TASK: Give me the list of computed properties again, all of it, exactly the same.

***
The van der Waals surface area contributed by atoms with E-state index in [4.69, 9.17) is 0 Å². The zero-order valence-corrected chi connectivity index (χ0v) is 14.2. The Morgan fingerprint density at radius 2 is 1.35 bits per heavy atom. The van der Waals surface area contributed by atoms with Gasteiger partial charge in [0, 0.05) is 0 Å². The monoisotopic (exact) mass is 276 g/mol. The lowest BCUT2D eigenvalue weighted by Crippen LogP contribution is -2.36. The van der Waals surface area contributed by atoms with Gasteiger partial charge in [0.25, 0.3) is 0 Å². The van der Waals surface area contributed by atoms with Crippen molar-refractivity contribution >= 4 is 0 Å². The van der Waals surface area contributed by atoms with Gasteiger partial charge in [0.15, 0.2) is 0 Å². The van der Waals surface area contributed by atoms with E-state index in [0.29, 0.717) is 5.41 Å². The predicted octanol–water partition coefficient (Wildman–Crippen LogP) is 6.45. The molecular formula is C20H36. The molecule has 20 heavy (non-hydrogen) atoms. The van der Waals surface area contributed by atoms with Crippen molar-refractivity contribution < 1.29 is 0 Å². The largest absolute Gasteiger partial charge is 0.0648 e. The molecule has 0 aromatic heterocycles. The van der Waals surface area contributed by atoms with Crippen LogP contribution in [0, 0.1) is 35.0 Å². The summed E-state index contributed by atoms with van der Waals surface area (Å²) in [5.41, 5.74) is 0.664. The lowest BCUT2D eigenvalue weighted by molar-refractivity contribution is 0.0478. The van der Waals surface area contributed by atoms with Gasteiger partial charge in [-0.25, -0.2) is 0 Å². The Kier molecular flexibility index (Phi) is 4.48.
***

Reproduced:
The van der Waals surface area contributed by atoms with E-state index in [4.69, 9.17) is 0 Å². The zero-order valence-corrected chi connectivity index (χ0v) is 14.2. The Morgan fingerprint density at radius 2 is 1.35 bits per heavy atom. The van der Waals surface area contributed by atoms with Gasteiger partial charge in [0, 0.05) is 0 Å². The monoisotopic (exact) mass is 276 g/mol. The lowest BCUT2D eigenvalue weighted by Crippen LogP contribution is -2.36. The van der Waals surface area contributed by atoms with Gasteiger partial charge in [0.25, 0.3) is 0 Å². The van der Waals surface area contributed by atoms with Crippen molar-refractivity contribution >= 4 is 0 Å². The van der Waals surface area contributed by atoms with Gasteiger partial charge in [0.15, 0.2) is 0 Å². The van der Waals surface area contributed by atoms with E-state index in [0.29, 0.717) is 5.41 Å². The predicted octanol–water partition coefficient (Wildman–Crippen LogP) is 6.45. The molecular formula is C20H36. The molecule has 20 heavy (non-hydrogen) atoms. The van der Waals surface area contributed by atoms with Crippen molar-refractivity contribution < 1.29 is 0 Å². The largest absolute Gasteiger partial charge is 0.0648 e. The molecule has 0 aromatic heterocycles. The van der Waals surface area contributed by atoms with Crippen LogP contribution in [0, 0.1) is 35.0 Å². The summed E-state index contributed by atoms with van der Waals surface area (Å²) in [5.41, 5.74) is 0.664. The lowest BCUT2D eigenvalue weighted by molar-refractivity contribution is 0.0478. The van der Waals surface area contributed by atoms with Gasteiger partial charge in [-0.25, -0.2) is 0 Å². The Kier molecular flexibility index (Phi) is 4.48.